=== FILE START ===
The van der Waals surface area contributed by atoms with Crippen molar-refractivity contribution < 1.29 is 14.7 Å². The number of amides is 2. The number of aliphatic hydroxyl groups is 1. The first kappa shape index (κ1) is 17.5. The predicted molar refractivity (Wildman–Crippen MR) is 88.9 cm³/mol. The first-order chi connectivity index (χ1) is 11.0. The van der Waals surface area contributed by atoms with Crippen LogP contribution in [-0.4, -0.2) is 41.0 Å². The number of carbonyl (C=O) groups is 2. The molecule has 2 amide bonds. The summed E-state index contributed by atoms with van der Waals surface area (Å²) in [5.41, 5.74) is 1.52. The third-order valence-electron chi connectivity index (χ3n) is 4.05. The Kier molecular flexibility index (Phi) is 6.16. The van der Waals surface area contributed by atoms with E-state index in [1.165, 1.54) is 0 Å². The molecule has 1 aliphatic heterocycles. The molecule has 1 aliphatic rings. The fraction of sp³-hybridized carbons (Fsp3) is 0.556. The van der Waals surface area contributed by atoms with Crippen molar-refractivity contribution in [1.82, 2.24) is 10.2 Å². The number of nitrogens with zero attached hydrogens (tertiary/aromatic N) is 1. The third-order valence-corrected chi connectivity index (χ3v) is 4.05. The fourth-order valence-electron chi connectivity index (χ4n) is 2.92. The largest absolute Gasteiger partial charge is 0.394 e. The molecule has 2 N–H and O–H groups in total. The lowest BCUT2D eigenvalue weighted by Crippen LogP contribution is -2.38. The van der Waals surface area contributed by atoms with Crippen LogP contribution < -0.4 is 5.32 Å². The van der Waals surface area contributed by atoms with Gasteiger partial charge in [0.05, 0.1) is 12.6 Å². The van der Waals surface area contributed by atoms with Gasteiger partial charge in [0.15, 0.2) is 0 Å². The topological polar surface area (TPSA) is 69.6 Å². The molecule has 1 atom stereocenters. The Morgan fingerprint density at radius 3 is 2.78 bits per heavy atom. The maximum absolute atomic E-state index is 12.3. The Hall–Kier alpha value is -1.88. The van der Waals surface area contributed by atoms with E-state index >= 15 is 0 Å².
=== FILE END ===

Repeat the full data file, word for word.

The van der Waals surface area contributed by atoms with Crippen molar-refractivity contribution < 1.29 is 14.7 Å². The number of amides is 2. The number of aliphatic hydroxyl groups is 1. The first kappa shape index (κ1) is 17.5. The predicted molar refractivity (Wildman–Crippen MR) is 88.9 cm³/mol. The first-order chi connectivity index (χ1) is 11.0. The van der Waals surface area contributed by atoms with Crippen LogP contribution in [-0.4, -0.2) is 41.0 Å². The number of carbonyl (C=O) groups is 2. The molecule has 2 amide bonds. The summed E-state index contributed by atoms with van der Waals surface area (Å²) in [5.41, 5.74) is 1.52. The third-order valence-electron chi connectivity index (χ3n) is 4.05. The Kier molecular flexibility index (Phi) is 6.16. The van der Waals surface area contributed by atoms with E-state index in [1.165, 1.54) is 0 Å². The molecule has 1 aliphatic heterocycles. The molecule has 1 aliphatic rings. The fraction of sp³-hybridized carbons (Fsp3) is 0.556. The van der Waals surface area contributed by atoms with Crippen molar-refractivity contribution in [1.82, 2.24) is 10.2 Å². The number of nitrogens with zero attached hydrogens (tertiary/aromatic N) is 1. The third-order valence-corrected chi connectivity index (χ3v) is 4.05. The fourth-order valence-electron chi connectivity index (χ4n) is 2.92. The largest absolute Gasteiger partial charge is 0.394 e. The molecule has 2 N–H and O–H groups in total. The lowest BCUT2D eigenvalue weighted by Crippen LogP contribution is -2.38. The van der Waals surface area contributed by atoms with Crippen LogP contribution < -0.4 is 5.32 Å². The van der Waals surface area contributed by atoms with Gasteiger partial charge in [0.05, 0.1) is 12.6 Å². The van der Waals surface area contributed by atoms with Gasteiger partial charge in [0.15, 0.2) is 0 Å². The topological polar surface area (TPSA) is 69.6 Å². The molecule has 1 atom stereocenters. The Morgan fingerprint density at radius 3 is 2.78 bits per heavy atom. The maximum absolute atomic E-state index is 12.3. The Hall–Kier alpha value is -1.88. The van der Waals surface area contributed by atoms with E-state index >= 15 is 0 Å².